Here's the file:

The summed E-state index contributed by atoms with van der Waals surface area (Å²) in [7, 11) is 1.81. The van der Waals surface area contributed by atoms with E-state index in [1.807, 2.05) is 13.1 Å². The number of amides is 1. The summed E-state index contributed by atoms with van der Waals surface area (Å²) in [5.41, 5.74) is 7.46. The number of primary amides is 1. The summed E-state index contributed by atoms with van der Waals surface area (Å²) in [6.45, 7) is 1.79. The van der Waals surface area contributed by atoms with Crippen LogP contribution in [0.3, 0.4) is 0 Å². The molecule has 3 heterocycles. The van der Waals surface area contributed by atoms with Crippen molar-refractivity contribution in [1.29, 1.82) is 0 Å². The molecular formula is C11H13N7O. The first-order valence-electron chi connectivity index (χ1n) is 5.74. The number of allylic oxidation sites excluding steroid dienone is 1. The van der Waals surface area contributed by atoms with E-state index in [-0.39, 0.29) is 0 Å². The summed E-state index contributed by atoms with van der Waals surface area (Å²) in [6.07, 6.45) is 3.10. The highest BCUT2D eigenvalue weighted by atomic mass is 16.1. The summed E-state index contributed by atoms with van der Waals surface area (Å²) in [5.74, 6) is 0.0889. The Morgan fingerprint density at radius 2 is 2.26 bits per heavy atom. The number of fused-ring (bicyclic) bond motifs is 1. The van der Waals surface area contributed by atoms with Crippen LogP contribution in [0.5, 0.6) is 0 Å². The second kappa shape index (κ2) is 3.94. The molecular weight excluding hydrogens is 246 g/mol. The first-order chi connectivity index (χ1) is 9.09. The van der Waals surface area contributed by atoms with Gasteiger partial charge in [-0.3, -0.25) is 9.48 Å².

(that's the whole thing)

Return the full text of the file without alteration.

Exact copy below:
The summed E-state index contributed by atoms with van der Waals surface area (Å²) in [7, 11) is 1.81. The van der Waals surface area contributed by atoms with E-state index in [1.807, 2.05) is 13.1 Å². The number of amides is 1. The summed E-state index contributed by atoms with van der Waals surface area (Å²) in [5.41, 5.74) is 7.46. The number of primary amides is 1. The summed E-state index contributed by atoms with van der Waals surface area (Å²) in [6.45, 7) is 1.79. The van der Waals surface area contributed by atoms with Crippen LogP contribution in [0.3, 0.4) is 0 Å². The molecule has 3 heterocycles. The van der Waals surface area contributed by atoms with Crippen molar-refractivity contribution in [1.29, 1.82) is 0 Å². The molecular formula is C11H13N7O. The first-order valence-electron chi connectivity index (χ1n) is 5.74. The number of allylic oxidation sites excluding steroid dienone is 1. The van der Waals surface area contributed by atoms with E-state index in [-0.39, 0.29) is 0 Å². The summed E-state index contributed by atoms with van der Waals surface area (Å²) in [6.07, 6.45) is 3.10. The highest BCUT2D eigenvalue weighted by atomic mass is 16.1. The summed E-state index contributed by atoms with van der Waals surface area (Å²) in [5.74, 6) is 0.0889. The Morgan fingerprint density at radius 2 is 2.26 bits per heavy atom. The number of fused-ring (bicyclic) bond motifs is 1. The van der Waals surface area contributed by atoms with Crippen LogP contribution in [0.5, 0.6) is 0 Å². The second kappa shape index (κ2) is 3.94. The molecular weight excluding hydrogens is 246 g/mol. The first-order chi connectivity index (χ1) is 9.09. The van der Waals surface area contributed by atoms with Gasteiger partial charge in [-0.3, -0.25) is 9.48 Å².